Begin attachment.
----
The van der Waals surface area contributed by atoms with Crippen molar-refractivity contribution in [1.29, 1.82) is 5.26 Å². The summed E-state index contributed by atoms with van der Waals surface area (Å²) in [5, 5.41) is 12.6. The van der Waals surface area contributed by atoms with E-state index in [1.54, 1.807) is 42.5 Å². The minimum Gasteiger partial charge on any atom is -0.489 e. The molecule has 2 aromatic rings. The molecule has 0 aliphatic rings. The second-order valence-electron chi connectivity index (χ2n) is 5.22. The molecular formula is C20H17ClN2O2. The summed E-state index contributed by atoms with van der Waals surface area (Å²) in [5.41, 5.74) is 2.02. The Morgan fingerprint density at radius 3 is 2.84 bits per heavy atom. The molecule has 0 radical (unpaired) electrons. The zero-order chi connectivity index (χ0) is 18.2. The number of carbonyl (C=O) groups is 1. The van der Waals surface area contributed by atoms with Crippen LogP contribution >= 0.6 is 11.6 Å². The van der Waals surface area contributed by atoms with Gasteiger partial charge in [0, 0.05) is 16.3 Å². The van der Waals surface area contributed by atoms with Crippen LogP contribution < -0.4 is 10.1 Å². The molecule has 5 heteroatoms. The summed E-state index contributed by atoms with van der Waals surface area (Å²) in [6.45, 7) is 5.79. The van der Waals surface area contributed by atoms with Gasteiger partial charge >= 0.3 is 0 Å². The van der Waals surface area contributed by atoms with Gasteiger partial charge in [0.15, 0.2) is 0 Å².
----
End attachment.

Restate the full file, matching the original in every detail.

The van der Waals surface area contributed by atoms with Crippen molar-refractivity contribution in [1.29, 1.82) is 5.26 Å². The summed E-state index contributed by atoms with van der Waals surface area (Å²) in [5, 5.41) is 12.6. The van der Waals surface area contributed by atoms with E-state index in [1.54, 1.807) is 42.5 Å². The minimum Gasteiger partial charge on any atom is -0.489 e. The molecule has 2 aromatic rings. The molecule has 0 aliphatic rings. The second-order valence-electron chi connectivity index (χ2n) is 5.22. The molecular formula is C20H17ClN2O2. The summed E-state index contributed by atoms with van der Waals surface area (Å²) in [5.41, 5.74) is 2.02. The Morgan fingerprint density at radius 3 is 2.84 bits per heavy atom. The molecule has 0 radical (unpaired) electrons. The zero-order chi connectivity index (χ0) is 18.2. The number of carbonyl (C=O) groups is 1. The van der Waals surface area contributed by atoms with Crippen LogP contribution >= 0.6 is 11.6 Å². The van der Waals surface area contributed by atoms with Gasteiger partial charge in [0, 0.05) is 16.3 Å². The van der Waals surface area contributed by atoms with Crippen LogP contribution < -0.4 is 10.1 Å². The molecule has 5 heteroatoms. The summed E-state index contributed by atoms with van der Waals surface area (Å²) in [6.45, 7) is 5.79. The van der Waals surface area contributed by atoms with Gasteiger partial charge >= 0.3 is 0 Å². The van der Waals surface area contributed by atoms with Gasteiger partial charge in [0.15, 0.2) is 0 Å².